Our perception of success is often judged by the number of dollars we are prepared to exchange for each measured unit of toil. We then exchange a percentage of those dollars for material things. But it’s an illusion to think more money automatically equals more happiness.
Okay, what else do we need to know?
Today, more than ever before, the retail industry is keen to help you own more stuff. There’s actually a slick psychology in place that constantly manipulates you into buying more things. Gone are the days where the store manager says you are always right. Today, you don’t even have to be standing physically inside a store to make a purchase. Now you can shop till you drop while still wearing your PJs. This has the potential to become an alarming problem that goes well beyond recycling. How so?
And here comes the silent killer I mentioned earlier
This is where we come full circle and return to stress affecting our health. As it turns out, your mental and physical health are closely connected to your shopping habits. No really, it’s true.
Make no mistake, stress is a killer. According to the American Psychological Association, stress is linked to heart disease, cancer, lung ailments, accidents, cirrhosis of the liver and even suicide!
A preoccupation with accumulating more “stuff” can become a trap that leads to a downward spiral of self-inflicted stress. Somebody somewhere will always seem to have more. And yet this thirst for material things steals the one thing we need more than anything else — our inner peace.
Give a man a million-dollar house and it isn’t too long before he’s peeking over the garden fence at the sixty-foot boat his neighbor owns. The problem with this concept is twofold.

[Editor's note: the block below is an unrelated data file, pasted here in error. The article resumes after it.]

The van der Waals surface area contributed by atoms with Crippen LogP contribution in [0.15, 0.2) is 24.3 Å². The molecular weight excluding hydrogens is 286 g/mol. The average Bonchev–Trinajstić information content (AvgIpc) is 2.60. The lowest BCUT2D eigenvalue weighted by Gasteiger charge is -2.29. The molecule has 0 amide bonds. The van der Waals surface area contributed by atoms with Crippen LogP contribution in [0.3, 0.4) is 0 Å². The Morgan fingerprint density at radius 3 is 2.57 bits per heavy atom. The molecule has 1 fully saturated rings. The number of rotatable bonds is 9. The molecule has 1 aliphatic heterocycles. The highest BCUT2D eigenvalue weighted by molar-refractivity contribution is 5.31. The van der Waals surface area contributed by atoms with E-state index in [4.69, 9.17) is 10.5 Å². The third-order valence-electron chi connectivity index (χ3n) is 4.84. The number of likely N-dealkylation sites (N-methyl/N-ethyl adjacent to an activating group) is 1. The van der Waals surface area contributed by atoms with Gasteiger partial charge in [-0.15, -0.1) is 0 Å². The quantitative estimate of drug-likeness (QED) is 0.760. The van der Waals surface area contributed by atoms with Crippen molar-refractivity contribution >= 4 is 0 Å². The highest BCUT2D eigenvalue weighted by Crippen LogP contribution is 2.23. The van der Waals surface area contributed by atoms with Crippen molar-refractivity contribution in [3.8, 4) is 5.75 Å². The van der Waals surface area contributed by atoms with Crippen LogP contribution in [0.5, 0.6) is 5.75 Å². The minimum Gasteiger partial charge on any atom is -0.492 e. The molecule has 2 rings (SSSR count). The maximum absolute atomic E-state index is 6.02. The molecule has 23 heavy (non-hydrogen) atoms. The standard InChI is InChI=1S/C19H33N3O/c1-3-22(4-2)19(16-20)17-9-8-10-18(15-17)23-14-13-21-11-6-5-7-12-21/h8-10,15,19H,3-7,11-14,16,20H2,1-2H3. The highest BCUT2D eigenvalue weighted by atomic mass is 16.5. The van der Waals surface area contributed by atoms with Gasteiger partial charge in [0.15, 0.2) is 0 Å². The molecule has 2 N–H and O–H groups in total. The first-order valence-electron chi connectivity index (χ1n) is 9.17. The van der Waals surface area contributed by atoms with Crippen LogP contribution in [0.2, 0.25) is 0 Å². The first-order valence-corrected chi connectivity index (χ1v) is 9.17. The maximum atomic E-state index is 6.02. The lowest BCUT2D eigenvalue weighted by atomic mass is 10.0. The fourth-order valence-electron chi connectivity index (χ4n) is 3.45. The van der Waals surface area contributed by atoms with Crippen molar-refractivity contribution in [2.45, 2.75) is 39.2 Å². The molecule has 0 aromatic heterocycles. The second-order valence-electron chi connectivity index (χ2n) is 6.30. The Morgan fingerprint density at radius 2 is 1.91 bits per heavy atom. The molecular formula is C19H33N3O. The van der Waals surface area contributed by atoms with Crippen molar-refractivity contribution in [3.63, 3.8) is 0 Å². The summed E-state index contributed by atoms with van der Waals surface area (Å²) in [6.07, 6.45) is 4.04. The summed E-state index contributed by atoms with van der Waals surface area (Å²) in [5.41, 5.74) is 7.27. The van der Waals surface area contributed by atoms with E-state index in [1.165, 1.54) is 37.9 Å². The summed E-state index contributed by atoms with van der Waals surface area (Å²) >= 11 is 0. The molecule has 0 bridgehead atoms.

First- The definition of a boat is nothing more than a hole in the water that must constantly be filled with money.
Second- Ownership is an illusion; we might think we own something, but if that purchase requires any form of maintenance then it can just as easily own us.
Simplicity is the ultimate sophistication.
– Leonardo da Vinci
Over the years I’ve met with some incredibly interesting people. Some of those people were used to seeing more money in a day than many of us will earn in our lifetimes. And yet many were unhappy beyond description.
There’s nothing wrong with being wealthy or wanting a better quality of life. But we have to be careful that wanting it (or having it) doesn’t take on a life of its own. Many of us have been led to believe that luxury is a standard worth chasing after, yet it also has the potential to bring the most stress.
Throughout my posts, I’ll always strive to be upfront with you. So to be perfectly honest, there was a time in my own life when I too was a dollar-chasing victim. I followed the herd and drove my overpriced pretentious car and even bought the gold Rolex to match. But no matter how hard I worked it never seemed enough.
Some twenty years later, wealth no longer impresses me. I now find genuine contentment looking at a full woodshed. It brings me comfort to know that I have enough fuel to see me through the coldest of winters. To me, this has a real and tangible value beyond paper money sitting in a bank. Today, I really don’t care what car I drive, but I do pay close attention to what food goes on the end of my fork, where things are made, and by whom.
A man who views the world the same at fifty,
as he did at twenty has wasted thirty years of his life.
– Muhammad Ali
Finally, imagine if today, a news flash suddenly came on the radio and said: “Warning you had just fifteen minutes to evacuate your house”. What items would you throw in your suitcase? Now ask yourself, what could you leave behind?
Hmm, perhaps we don’t need as much stuff as we think we do.
What did we learn from this?
Clutter can create self-inflicted stress; the wider implication becomes industrialized pollution and death. Few people are going to stand at our funeral admiring all of those shoes we bought.
Homework: Like what you read? check out this book